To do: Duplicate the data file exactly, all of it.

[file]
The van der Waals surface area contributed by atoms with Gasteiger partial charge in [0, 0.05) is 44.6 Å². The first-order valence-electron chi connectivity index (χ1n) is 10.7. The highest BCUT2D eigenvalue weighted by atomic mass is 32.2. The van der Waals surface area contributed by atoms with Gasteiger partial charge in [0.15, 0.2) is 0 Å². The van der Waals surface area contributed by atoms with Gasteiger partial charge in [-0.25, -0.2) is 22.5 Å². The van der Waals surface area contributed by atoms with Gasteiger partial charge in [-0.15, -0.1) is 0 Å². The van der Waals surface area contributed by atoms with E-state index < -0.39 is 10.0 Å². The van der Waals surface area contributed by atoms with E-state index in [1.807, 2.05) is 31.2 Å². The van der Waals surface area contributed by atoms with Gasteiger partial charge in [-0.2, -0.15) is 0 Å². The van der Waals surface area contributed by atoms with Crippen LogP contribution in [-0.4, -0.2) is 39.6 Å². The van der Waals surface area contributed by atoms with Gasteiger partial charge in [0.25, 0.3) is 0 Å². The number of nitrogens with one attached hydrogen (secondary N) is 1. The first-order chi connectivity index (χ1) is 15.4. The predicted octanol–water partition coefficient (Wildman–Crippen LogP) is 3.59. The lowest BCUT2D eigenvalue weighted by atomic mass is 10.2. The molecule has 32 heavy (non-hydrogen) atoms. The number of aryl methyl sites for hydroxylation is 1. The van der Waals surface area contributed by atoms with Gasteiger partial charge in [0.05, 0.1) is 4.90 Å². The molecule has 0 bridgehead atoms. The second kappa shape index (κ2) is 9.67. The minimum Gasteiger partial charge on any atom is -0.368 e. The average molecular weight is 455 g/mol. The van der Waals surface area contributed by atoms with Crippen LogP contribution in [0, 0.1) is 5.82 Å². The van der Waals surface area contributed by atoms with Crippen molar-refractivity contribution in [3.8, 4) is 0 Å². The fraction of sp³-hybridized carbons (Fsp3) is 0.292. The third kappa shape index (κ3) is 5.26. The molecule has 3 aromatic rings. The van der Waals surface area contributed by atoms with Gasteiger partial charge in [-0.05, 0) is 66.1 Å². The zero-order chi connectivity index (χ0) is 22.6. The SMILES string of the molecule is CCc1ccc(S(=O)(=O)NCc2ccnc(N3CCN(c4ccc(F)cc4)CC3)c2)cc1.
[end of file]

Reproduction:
The van der Waals surface area contributed by atoms with Gasteiger partial charge in [0, 0.05) is 44.6 Å². The first-order valence-electron chi connectivity index (χ1n) is 10.7. The highest BCUT2D eigenvalue weighted by atomic mass is 32.2. The van der Waals surface area contributed by atoms with Gasteiger partial charge in [0.15, 0.2) is 0 Å². The van der Waals surface area contributed by atoms with Gasteiger partial charge in [-0.25, -0.2) is 22.5 Å². The van der Waals surface area contributed by atoms with Gasteiger partial charge in [-0.15, -0.1) is 0 Å². The van der Waals surface area contributed by atoms with E-state index < -0.39 is 10.0 Å². The van der Waals surface area contributed by atoms with E-state index in [1.807, 2.05) is 31.2 Å². The van der Waals surface area contributed by atoms with Gasteiger partial charge in [-0.2, -0.15) is 0 Å². The van der Waals surface area contributed by atoms with Crippen LogP contribution in [-0.4, -0.2) is 39.6 Å². The van der Waals surface area contributed by atoms with Gasteiger partial charge in [0.25, 0.3) is 0 Å². The number of nitrogens with one attached hydrogen (secondary N) is 1. The first-order chi connectivity index (χ1) is 15.4. The predicted octanol–water partition coefficient (Wildman–Crippen LogP) is 3.59. The lowest BCUT2D eigenvalue weighted by atomic mass is 10.2. The molecule has 32 heavy (non-hydrogen) atoms. The number of aryl methyl sites for hydroxylation is 1. The van der Waals surface area contributed by atoms with Gasteiger partial charge in [0.05, 0.1) is 4.90 Å². The molecule has 0 bridgehead atoms. The second kappa shape index (κ2) is 9.67. The minimum Gasteiger partial charge on any atom is -0.368 e. The average molecular weight is 455 g/mol. The van der Waals surface area contributed by atoms with Crippen LogP contribution in [0, 0.1) is 5.82 Å². The van der Waals surface area contributed by atoms with Crippen molar-refractivity contribution in [3.8, 4) is 0 Å². The fraction of sp³-hybridized carbons (Fsp3) is 0.292. The third kappa shape index (κ3) is 5.26. The molecule has 3 aromatic rings. The van der Waals surface area contributed by atoms with Gasteiger partial charge in [-0.05, 0) is 66.1 Å². The zero-order chi connectivity index (χ0) is 22.6. The SMILES string of the molecule is CCc1ccc(S(=O)(=O)NCc2ccnc(N3CCN(c4ccc(F)cc4)CC3)c2)cc1.